Stack of red theses

Thesis as Series Papers

The PhD and MPhil course rules allow you to format your thesis as a series of papers.

Thesis Format

While some universities have a separate set or rules and guidelines for theses formatted as a series of papers (also known as a thesis by publication), this is not the case at UWA. The rules and examination criteria at UWA are the same for all theses, so care must be taken to ensure that these rules are followed and the criteria are met.

You can format your thesis as a monograph, a series of papers, or a combination of chapters and papers. Any number of papers can be included in the thesis, and they can be at any stage of publication - from manuscript to published. As you can include manuscripts in your thesis, you should not delay thesis submission for peer review and publication. Many students use the period of thesis examination to finish publishing papers.

If you format your thesis as a series of papers, you will need to write a general introduction and a general conclusion for your thesis. The concluding chapter needs to draw together the main findings of the thesis and synthesise the significance of the results.

Care should be taken to ensure the thesis is coherent, and that any papers included in the thesis fit with the remainder of the thesis. Examiners can be critical of theses that consist of a series of disconnected papers or chapters. To improve coherence, students often include linking text or chapters.

You can include published papers in your thesis as they appear in the journal or the text version formatted for consistency with the remainder of your thesis. If the thesis research is mostly published, it may be more efficient to include the published papers. In many cases however, the published papers only form a small component of the thesis, or additional text is added to the paper for examination, or the manuscript of a paper is included rather than the final version of the paper that was edited to pass peer review. In these cases, published papers are often reformatted to match the remainder of the thesis.

Co-authored papers

It is expected that you will be the major contributor to any papers that you include within your thesis, and this commonly means you will be the first author. If you are considering including papers in your thesis where you are not the main contributor, we suggest you discuss this first with a Graduate Education Officer. Examiners often express concerns when a student is not the first author of a paper included within their thesis, and when a student includes multiple papers where they are not the main contributor, concerns can be raised about whether the work of the student is substantial enough to warrant the award.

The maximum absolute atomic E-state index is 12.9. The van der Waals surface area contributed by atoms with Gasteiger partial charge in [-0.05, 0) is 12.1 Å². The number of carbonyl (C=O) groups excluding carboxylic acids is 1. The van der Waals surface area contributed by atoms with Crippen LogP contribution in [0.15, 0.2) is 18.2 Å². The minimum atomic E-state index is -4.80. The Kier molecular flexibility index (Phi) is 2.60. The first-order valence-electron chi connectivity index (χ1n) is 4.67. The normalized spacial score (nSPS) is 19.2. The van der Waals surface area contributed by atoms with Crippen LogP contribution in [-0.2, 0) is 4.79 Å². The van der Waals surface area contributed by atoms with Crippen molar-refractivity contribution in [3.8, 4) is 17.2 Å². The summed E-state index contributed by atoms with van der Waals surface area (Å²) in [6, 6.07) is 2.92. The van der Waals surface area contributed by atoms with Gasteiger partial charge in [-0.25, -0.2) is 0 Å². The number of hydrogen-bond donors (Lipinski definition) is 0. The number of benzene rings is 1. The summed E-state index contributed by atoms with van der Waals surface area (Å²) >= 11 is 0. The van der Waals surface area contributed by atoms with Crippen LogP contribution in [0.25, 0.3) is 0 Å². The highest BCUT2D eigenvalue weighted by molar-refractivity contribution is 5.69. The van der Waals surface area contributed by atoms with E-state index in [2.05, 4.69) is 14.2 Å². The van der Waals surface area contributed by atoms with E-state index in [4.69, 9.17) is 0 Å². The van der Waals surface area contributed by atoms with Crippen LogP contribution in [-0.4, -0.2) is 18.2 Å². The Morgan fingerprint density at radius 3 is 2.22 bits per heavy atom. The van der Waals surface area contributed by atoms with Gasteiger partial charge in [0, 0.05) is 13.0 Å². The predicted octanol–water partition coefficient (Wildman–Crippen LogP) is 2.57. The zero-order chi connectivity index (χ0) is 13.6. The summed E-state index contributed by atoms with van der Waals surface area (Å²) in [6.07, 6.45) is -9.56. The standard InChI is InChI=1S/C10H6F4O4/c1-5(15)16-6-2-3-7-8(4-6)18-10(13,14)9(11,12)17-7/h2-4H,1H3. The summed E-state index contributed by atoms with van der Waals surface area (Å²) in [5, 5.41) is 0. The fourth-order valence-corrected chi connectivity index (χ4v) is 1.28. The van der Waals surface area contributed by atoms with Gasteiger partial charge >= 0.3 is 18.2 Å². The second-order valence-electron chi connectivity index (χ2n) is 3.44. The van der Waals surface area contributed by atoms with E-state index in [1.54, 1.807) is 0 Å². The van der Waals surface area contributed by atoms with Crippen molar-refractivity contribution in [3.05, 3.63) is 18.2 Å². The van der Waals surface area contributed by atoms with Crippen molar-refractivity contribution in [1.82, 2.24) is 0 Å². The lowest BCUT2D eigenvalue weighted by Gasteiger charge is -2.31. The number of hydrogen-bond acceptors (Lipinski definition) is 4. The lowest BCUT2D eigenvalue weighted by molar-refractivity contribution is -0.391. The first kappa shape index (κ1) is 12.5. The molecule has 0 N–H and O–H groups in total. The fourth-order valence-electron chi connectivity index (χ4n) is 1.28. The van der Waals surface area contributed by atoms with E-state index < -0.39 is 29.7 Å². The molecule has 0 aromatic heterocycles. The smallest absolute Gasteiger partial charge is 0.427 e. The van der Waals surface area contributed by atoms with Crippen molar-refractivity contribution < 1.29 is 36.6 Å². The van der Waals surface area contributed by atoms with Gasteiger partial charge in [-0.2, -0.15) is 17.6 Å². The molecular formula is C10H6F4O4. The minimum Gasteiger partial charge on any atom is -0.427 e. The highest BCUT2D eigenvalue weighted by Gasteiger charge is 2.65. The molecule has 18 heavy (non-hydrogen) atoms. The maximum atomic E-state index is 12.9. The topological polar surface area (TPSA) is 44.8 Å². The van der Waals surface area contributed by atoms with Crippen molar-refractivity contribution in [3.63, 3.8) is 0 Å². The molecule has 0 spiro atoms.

If you include co-authored papers in your thesis, it is critical that your contribution to the paper is made clear to the examiner. As they are examining your work and not the work of your co-authors there needs to be clear delineation of the work that needs to be examined.

An authorship declaration for the front pages of your thesis is provided for you to declare your contribution to a co-authored papers or manuscripts. All co-authors must sign this declaration, for two reasons: (1) to endorse your declaration of contribution and (2) to authorise inclusion of the work in your thesis. If signatures from all the co-authors cannot be obtained for the work, your Coordinating Supervisor must provide the reasons for this in the Thesis Submission form.

If you are co-authoring a paper with another student and the paper will be included in both of your theses, particular care needs to be taken with the authorship declaration to ensure there is no overlap in your declarations of contribution.

Further information

More information about formatting a thesis as a series of papers is available at the Thesis Writing workshop. You can download the workshop booklet at any time and register to attend from the GRS Events Calendar.

If you have very specific questions, you can book an appointment to meet with a Graduate Education Officer.